Eiteljorg Musuem Blog
  • Points North: Dawson City and Nome

    by Johanna Blume, Eiteljorg assistant curator of Western Art | Jul 15, 2015
     Here was a big city growing before our very eyes. It recalled one of those street scenes that have become so popular at recent exhibitions, only this was before the opening ceremony, and they were hurrying up so they could get it finished in time! The footway was blocked to such an extent with men walking, or standing about, or sitting on the piles of timber, that it was with difficulty that we could get along.

    —Julius M. Price, Dawson City, 1898

    Dawson City, nicknamed the “San Francisco of the North,” was the center of the Yukon-Klondike gold rush. Founded in 1897 on the banks of the Yukon River and nestled at the foot of towering mountains, the city grew at a startling rate over the next few years. In the peak years of the gold rush, between 30,000 and 40,000 people called Dawson and the surrounding area home. The town boasted a public library; a variety of stores and businesses including doctors, lawyers, fortune tellers, and laundries; and a number of saloons, dance halls, and hotels.

    Nome, Alaska, experienced a similar “boom and bust” period. Between the summers of 1899 and 1900 the population swelled from a small cluster of tents to a bustling city of 20,000. Perched on the shores of the Bering Sea on the far western coast of Alaska, the town sprang up almost overnight. It included a post office, shops, a U.S. military outpost, several churches, and a variety of drinking and gambling establishments.

     It may be possible to imagine a more unlikely setting for a frontier mining town, or for that matter, a town of any kind, but I can’t think where. Perhaps there is such a place in Antarctica.

    —Historian William Bronson, describing Nome, 1969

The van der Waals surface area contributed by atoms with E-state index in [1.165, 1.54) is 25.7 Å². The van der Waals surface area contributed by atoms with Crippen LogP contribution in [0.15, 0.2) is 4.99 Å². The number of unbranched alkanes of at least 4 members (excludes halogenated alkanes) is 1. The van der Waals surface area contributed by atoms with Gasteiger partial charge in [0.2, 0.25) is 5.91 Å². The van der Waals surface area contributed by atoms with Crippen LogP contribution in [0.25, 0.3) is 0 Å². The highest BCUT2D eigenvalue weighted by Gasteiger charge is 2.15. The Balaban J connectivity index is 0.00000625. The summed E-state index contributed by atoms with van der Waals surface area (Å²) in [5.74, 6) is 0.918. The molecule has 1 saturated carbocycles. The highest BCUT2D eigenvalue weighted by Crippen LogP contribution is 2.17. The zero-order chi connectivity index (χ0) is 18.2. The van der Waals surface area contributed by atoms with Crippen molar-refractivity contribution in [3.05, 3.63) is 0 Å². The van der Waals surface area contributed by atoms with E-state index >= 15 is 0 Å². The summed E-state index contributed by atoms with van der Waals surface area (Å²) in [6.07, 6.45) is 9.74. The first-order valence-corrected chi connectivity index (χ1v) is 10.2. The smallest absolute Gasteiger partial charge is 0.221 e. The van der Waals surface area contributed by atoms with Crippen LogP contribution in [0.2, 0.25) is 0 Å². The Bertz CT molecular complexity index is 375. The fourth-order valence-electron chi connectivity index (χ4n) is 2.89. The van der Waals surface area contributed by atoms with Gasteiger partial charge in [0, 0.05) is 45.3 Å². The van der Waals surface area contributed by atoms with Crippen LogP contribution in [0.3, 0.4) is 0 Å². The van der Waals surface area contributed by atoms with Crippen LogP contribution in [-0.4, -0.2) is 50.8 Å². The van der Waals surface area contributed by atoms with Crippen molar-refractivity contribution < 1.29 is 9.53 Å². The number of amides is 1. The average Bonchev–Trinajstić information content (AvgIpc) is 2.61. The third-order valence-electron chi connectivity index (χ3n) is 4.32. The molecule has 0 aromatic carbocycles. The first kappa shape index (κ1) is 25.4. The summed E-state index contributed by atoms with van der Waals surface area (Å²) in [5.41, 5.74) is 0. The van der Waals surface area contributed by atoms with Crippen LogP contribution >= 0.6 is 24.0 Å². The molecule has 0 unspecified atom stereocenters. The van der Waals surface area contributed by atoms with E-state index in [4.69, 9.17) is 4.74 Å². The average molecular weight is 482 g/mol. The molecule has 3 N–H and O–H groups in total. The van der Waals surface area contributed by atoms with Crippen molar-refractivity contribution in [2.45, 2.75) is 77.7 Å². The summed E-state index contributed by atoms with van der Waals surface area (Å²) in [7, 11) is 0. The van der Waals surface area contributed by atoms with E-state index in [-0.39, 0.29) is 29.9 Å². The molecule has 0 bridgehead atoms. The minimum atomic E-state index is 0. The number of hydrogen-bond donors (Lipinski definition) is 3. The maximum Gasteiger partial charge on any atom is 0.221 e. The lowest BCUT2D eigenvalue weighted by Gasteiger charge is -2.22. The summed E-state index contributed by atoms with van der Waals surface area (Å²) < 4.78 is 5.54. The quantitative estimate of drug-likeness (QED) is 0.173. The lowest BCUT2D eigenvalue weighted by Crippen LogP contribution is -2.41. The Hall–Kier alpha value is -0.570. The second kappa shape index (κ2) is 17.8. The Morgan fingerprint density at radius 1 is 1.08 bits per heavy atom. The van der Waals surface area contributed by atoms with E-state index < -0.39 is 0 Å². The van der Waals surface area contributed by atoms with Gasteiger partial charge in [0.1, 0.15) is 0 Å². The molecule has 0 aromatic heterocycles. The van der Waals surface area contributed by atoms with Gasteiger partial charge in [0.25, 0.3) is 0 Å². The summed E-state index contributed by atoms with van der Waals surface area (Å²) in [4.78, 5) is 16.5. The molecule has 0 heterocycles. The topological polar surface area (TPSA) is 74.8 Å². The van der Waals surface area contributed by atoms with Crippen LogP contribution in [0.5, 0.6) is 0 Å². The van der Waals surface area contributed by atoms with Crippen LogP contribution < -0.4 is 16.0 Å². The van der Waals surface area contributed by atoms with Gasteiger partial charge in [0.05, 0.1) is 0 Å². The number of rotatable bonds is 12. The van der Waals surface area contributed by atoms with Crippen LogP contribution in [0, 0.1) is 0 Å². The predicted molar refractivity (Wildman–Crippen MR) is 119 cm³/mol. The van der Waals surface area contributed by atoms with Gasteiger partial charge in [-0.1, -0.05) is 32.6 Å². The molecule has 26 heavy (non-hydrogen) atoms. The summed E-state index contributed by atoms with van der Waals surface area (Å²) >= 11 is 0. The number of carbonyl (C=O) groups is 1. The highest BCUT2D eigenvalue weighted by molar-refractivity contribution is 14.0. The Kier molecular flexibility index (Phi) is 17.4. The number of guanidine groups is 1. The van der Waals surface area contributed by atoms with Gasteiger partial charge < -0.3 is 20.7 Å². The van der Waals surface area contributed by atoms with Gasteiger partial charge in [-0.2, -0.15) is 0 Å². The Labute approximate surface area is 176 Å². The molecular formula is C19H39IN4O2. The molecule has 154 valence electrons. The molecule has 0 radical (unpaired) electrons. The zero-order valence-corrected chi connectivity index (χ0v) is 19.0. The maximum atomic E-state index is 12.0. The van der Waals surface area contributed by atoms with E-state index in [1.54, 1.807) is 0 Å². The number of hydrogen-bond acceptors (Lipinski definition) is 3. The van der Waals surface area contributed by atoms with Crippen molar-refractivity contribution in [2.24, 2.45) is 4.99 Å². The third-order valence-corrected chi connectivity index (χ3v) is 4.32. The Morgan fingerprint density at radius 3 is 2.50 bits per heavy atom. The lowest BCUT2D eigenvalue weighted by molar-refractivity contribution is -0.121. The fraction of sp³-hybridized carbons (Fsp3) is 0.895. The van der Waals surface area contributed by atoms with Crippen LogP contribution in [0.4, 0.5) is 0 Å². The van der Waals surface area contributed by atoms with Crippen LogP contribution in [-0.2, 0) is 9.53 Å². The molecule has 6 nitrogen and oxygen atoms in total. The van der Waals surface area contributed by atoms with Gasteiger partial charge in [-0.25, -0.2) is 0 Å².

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    Residence of C. Lund No. 26. Above Discovery Bonanza Creek, ca. 1905
    Image courtesy of the Washington State Historical Society; 1998.34.1.34

     Warner140@300ppi_8x10-smaller tent
    Tents and Wooden Structures on Beach at Nome, Looking East, with Sledge Island in the Distance, ca. 1899
    Photographer: Arthur Churchill Warner
    Image courtesy of University of Washington Libraries, Special Collections; Warner 140


    Cribbage Board, 1909
    Scrimshawed walrus tusk ivory
    Loan courtesy of the University of Alaska Museum of the North; UA94-009-0041
    Photography by Hadley Fruits

    The carvings on this walrus tusk show the town of Nome, Alaska, in 1909. The back shows the skyline of the entire town.

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  • Willoughby Sprig Digs Up Gold Rush Pop Songs

    by Chris Burrus, Banjo player for Willoughby Sprig | Jul 14, 2015

    This week we feature a guest post written by Chris Burrus, banjo player for Willoughby Sprig. The folk-inspired duo play Gold Rush era music under the sails most Saturdays as part of Gold! Riches and Ruin. You can also here them perform original music this Wednesday, July 15 at 5:00pm as part of the Eiteljorg’s Summer Under The Sails Music Series.


    Willoughby Sprig “Digs Up” Gold Rush Pop Songs


    Requests to play My Darling Clementine: 0

    Requests to play Freebird: 5